Justice Dept. blasts Mexico's decision to close probe of former defense minister

Justice Dept. blasts Mexico's decision to close probe of former defense minister
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The Department of Justice (DOJ) is condemning the Mexican government for its decision not to press drug-related charges and subsequently close the country’s investigation into former Defense Minister Salvador Cienfuegos

According to Reuters, a Department of Justice spokesperson said late Friday that it was “deeply disappointed” with the decision not to file charges, a move Mexican President Andrés Manuel López Obrador
publicly supported earlier in the day. 

In a brief statement in response to the decision, the Justice Department said, "The United States reserves the right to recommence its prosecution of Cienfuegos if the Government of Mexico fails to do so."

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Reuters reported that upon instructions from López Obrador, Mexico’s foreign ministry published a 751-page document showing records of U.S. evidence compiled against Cienfuegos, including logs of alleged phone communications.

A DOJ spokesperson told Reuters that the agency was also “deeply disappointed” by the decision to release this information to the public. 

“Publicizing such information violates the Treaty on Mutual Legal Assistance between Mexico and the United States, and calls into question whether the United States can continue to share information to support Mexico’s own criminal investigations,” the spokesperson said. 

Cienfuegos, who served as Mexico’s defense secretary between 2012 and 2018, was arrested at the Los Angeles airport in October and charged with counts of drug trafficking and money laundering in connection with the powerful H-2 drug cartel. 

However, the DOJ in November dropped the charges against Cienfuegos and agreed to release him to Mexico after the country opened its own investigation, then-Attorney General William BarrBill BarrTrump called acting attorney general almost daily to push election voter fraud claim: report Highest-ranking GOP assemblyman in WI against another audit of 2020 vote Native Americans are targets of voter suppression too MORE said in a statement at the time.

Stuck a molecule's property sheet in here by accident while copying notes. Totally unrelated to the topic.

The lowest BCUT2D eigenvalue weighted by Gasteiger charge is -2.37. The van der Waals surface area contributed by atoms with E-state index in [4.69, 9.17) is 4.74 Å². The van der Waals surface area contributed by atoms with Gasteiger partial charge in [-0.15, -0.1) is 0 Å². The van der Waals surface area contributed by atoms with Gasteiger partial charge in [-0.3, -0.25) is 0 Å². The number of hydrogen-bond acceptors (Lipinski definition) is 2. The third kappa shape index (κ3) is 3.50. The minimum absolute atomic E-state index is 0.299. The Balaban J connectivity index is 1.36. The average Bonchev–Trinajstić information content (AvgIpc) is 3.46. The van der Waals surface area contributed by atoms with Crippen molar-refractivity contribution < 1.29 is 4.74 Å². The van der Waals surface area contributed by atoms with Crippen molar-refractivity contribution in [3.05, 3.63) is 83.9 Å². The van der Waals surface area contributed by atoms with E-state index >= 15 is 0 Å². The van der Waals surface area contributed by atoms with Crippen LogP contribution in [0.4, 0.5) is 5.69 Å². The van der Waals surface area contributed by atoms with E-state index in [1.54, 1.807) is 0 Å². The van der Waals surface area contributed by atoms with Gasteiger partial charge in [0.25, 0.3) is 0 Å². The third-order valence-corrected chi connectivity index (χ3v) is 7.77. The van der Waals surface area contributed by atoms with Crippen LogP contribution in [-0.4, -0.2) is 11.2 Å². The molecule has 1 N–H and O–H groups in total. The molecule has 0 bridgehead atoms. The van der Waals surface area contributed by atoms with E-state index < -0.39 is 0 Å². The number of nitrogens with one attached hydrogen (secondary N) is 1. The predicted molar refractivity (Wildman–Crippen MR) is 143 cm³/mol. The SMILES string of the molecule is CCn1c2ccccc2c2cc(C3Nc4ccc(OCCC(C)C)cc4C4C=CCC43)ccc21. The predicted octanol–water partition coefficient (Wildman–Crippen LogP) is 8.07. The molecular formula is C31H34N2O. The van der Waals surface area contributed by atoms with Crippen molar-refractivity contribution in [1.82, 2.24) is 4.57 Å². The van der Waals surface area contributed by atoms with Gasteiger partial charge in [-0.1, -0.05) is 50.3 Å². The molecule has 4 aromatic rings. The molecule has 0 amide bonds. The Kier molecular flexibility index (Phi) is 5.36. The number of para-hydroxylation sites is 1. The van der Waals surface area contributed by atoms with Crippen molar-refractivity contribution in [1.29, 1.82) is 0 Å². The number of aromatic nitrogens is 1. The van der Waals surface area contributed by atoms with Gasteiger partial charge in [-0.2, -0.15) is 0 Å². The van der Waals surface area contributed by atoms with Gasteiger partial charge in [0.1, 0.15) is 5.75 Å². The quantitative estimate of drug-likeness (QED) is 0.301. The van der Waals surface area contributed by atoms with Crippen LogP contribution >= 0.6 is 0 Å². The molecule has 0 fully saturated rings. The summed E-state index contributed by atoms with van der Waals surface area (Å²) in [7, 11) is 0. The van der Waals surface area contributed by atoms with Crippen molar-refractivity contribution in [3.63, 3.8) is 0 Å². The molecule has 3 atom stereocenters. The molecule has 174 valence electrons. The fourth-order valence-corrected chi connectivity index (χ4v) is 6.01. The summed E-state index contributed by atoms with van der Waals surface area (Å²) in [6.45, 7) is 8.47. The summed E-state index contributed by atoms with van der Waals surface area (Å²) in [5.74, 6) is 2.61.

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Many condemned the U.S. move, including Sen. Bob MenendezRobert (Bob) MenendezLobbying world This week: Congress starts summer sprint The Innovation and Competition Act is progressive policy MORE (N.J.), the top Democrat on the Senate Foreign Relations Committee, who said in a statement at the time, “After four years of President TrumpDonald TrumpMyPillow CEO to pull ads from Fox News Haaland, Native American leaders press for Indigenous land protections Simone Biles, Vince Lombardi and the courage to walk away MORE’s empty boasting that he stands for the rule of law, his term ends with his administration once again turning a blind eye to the facts and selling out U.S. national security interests.” 

He added in the statement, "For someone who launched his entire presidency by conjuring xenophobic images of druglords running amok along the U.S.-Mexico border, there is no explanation for Attorney General [William] Barr’s decision to abruptly drop drug trafficking charges against General Cienfuegos.” 

Menendez continued by arguing that, with the decision, "Attorney General Barr risks undermining that faith in the U.S. justice system and encouraging impunity at the highest levels in Mexico."

Menendez’s office did not immediately respond to The Hill’s request for comment on Friday’s decision by Mexican authorities.